Apple watchers are reading a lot into the invitation to next week's special event
If one assumes -- as many were on Tuesday -- that Apple (AAPL) puts as much thought into the iconography of its invitations as it does into the icons on its computer screens, there are several conclusions one could draw from the "Let's talk iPhone" e-mail sent to selected member of the media.
The meaning of first three icons is pretty clear: Apple is holding an event at 10 a.m. Oct. 4 at its corporate headquarters, and if you're driving from San Francisco, 280 is the route to take. (If there were any doubt about this, the text of the invitation says as much.)
But there's more. Piper Jaffray's Gene Munster takes the "let's talk" tag line as a not-so-subtle hint that Apple will finally be delivering the voice-recognition advances it's been working on since it acquired Siri nearly 18 months ago -- advances some expected to be announced at WWDC 2011 in June.
"In the past," Munster writes in a note to clients, "Apple has used its invitation to include cryptic hints as to what it will announce. The phrase on this year's invite, 'Let's talk iPhone' may be a simple play on words, but may also refer to new speech-based features for the iPhone."
Even more cryptic is the use of the singular "iPhone" and the red number 1 in the telephone icon. "Something tells me there's only one new iPhone," posted John Gruber on his Daring Fireball blog. Munster came to the same conclusion, although perhaps by a different route. He writes:
We Do Not Expect a Low-End iPhone. Some investors are looking for Apple to announce a low-end iPhone that Apple could sell to carriers for less than $300 vs. the current carrier cost of over $600. This would enable carriers to offer affordable, unsubsidized iPhones and further penetrate more price-sensitive markets. However, we do not expect Apple to announce such a device on 10/4. Rather, we expect Apple to continue with a lead device (iPhone 5) that carriers sell subsidized for $199/ $299 along with a previous generation device (iPhone 4 or iPhone 4S) for $99.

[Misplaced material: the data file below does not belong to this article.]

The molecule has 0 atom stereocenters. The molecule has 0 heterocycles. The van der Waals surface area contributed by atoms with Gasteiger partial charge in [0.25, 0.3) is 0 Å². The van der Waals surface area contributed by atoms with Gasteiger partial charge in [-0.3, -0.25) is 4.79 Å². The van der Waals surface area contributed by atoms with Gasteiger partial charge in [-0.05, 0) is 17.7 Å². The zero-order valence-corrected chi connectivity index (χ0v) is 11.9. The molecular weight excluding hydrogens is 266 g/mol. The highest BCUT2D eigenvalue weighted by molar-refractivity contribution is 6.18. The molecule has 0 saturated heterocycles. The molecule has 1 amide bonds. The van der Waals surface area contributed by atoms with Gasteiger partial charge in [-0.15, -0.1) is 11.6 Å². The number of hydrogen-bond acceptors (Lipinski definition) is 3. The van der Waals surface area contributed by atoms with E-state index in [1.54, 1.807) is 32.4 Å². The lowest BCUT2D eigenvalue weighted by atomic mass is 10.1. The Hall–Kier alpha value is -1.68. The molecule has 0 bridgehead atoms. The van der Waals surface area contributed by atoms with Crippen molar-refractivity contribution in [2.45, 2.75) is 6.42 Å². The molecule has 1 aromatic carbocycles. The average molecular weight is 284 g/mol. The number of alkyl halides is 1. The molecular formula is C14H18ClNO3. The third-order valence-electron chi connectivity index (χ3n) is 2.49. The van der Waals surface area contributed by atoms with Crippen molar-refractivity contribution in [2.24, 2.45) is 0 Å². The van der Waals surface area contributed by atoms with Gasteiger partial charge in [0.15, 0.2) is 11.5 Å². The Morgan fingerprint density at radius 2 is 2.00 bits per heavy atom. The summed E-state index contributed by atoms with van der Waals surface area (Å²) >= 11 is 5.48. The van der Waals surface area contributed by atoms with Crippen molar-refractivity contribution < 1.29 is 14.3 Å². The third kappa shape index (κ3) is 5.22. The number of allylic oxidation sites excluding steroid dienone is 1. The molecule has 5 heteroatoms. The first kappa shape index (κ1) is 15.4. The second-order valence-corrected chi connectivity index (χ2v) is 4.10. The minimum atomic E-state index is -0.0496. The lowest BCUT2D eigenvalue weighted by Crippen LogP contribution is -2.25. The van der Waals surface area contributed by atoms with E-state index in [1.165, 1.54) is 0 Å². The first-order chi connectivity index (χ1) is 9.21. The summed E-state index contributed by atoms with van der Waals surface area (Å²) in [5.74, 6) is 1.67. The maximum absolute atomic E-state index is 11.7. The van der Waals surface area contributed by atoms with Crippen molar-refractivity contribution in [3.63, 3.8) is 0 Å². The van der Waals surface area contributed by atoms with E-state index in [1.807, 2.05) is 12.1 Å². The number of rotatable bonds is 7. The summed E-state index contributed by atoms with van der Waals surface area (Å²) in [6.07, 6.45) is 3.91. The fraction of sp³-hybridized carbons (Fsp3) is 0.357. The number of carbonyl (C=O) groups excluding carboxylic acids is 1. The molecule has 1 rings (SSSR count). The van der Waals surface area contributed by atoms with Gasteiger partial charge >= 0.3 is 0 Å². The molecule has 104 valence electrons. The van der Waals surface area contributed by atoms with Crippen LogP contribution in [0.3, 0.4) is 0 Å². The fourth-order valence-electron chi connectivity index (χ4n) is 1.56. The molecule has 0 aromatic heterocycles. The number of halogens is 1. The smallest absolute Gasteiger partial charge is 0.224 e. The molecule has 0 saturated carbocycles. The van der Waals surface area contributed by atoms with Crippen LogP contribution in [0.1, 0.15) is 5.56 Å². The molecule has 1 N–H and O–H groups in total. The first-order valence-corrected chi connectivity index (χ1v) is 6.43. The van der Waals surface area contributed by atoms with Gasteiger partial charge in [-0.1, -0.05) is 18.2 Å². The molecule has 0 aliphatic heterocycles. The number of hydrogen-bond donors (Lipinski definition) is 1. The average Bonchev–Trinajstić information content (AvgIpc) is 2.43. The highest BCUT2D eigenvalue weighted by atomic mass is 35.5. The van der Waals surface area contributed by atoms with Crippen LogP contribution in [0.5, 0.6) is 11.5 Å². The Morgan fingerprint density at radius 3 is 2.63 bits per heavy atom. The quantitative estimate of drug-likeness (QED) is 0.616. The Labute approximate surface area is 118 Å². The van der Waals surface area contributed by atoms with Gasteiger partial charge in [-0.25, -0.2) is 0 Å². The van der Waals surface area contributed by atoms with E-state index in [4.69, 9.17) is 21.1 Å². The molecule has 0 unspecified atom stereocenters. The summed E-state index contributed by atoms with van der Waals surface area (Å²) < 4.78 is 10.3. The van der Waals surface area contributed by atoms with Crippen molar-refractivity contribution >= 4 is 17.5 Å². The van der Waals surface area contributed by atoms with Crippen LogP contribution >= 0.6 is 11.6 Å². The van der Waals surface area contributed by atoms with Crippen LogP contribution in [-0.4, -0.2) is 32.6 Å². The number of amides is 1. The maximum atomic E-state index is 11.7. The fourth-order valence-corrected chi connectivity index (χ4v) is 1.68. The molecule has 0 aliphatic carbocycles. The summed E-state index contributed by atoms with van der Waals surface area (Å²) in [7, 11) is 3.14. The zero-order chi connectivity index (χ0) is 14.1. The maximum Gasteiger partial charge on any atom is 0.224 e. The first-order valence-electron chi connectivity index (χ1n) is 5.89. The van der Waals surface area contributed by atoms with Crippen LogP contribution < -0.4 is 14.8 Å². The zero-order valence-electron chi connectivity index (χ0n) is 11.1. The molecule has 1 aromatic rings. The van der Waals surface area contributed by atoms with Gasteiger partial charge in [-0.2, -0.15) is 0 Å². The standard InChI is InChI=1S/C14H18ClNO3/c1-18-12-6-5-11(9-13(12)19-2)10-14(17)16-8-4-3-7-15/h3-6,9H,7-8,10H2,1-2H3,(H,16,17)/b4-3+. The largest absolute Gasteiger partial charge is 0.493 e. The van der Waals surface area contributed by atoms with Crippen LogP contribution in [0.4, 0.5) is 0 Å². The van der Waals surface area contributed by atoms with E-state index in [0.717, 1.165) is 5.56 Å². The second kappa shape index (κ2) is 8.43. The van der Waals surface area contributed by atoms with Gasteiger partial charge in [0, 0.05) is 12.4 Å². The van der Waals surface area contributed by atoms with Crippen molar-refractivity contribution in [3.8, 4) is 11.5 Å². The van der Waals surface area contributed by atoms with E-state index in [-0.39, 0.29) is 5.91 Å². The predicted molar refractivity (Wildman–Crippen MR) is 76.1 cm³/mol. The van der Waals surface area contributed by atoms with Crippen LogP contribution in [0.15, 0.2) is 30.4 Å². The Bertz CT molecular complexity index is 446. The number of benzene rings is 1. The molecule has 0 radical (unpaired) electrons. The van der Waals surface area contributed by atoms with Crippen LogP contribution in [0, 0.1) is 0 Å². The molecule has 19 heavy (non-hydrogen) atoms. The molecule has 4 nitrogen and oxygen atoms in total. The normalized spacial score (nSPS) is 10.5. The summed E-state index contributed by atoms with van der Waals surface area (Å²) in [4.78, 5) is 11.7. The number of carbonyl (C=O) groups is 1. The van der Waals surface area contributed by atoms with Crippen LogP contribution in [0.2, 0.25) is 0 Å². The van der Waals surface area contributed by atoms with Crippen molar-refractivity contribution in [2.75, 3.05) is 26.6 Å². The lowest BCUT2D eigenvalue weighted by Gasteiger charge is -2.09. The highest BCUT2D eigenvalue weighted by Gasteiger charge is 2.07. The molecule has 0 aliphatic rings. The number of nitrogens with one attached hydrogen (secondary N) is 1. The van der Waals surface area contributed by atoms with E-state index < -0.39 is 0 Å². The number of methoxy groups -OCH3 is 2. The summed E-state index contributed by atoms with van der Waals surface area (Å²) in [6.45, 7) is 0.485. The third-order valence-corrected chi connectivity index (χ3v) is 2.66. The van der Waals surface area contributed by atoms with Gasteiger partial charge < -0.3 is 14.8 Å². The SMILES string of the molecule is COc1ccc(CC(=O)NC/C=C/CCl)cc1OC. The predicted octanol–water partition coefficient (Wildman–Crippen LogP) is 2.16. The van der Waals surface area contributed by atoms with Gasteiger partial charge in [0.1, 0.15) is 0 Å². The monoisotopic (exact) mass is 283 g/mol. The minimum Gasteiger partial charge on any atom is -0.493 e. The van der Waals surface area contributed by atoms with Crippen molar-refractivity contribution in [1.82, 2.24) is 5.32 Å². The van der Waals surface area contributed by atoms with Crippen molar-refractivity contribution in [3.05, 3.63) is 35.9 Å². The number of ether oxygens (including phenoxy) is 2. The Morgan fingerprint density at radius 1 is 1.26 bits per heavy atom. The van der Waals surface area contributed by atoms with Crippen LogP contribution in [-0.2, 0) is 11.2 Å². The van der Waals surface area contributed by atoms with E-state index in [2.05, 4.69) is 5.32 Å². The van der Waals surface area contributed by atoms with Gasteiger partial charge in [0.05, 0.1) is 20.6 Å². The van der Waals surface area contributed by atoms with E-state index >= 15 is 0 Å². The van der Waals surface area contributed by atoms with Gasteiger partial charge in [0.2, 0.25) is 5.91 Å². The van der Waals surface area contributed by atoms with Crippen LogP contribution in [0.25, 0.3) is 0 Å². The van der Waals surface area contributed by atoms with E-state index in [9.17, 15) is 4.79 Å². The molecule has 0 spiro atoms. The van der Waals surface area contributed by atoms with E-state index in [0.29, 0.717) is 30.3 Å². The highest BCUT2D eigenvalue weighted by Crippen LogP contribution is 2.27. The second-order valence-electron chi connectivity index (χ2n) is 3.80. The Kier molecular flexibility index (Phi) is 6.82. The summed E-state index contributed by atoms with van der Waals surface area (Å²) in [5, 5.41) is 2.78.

In any event, we'll be in Cupertino next Tuesday, live-blogging the proceedings from Apple's Town Hall Auditorium, the gods of Wi-Fi permitting.
Google updated its browser again today with a pretty significant new feature.
Google's (GOOG) newest browser, Chrome 11 Beta, has the ability to understand the spoken word. This isn't just a Java Plugin or Flash tool either. This is all done in HTML5 with something called the HTML5 speech input API.
Today, we're updating the Chrome beta channel with a couple of new capabilities, especially for web developers. Fresh from the work that we've MORESeth Weintraub - Mar 23, 2011 1:29 AM ET
For tech bloggers, this was bigger than Obama.
How else to explain the reaction Friday to John Markoff's story in the New York Times about Google (GOOG) bringing voice activation to the iPhone, letting you search for everything from pictures of the Golden Gate Bridge to the length of a giant squid just by talking into your phone?
Markoff's story was the No. 1 item all day on the Techmeme news aggregator, MOREPhilip Elmer-DeWitt - Nov 15, 2008 9:39 AM ET
|AT&T cuts prices again|
|Ukraine crisis: Aid, sanctions and fallout|
|Malaysia Airlines stock sharply lower after plane vanishes|
|Winners and losers of the bull market|
|The medical marijuana ad that never aired, despite contrary media headlines|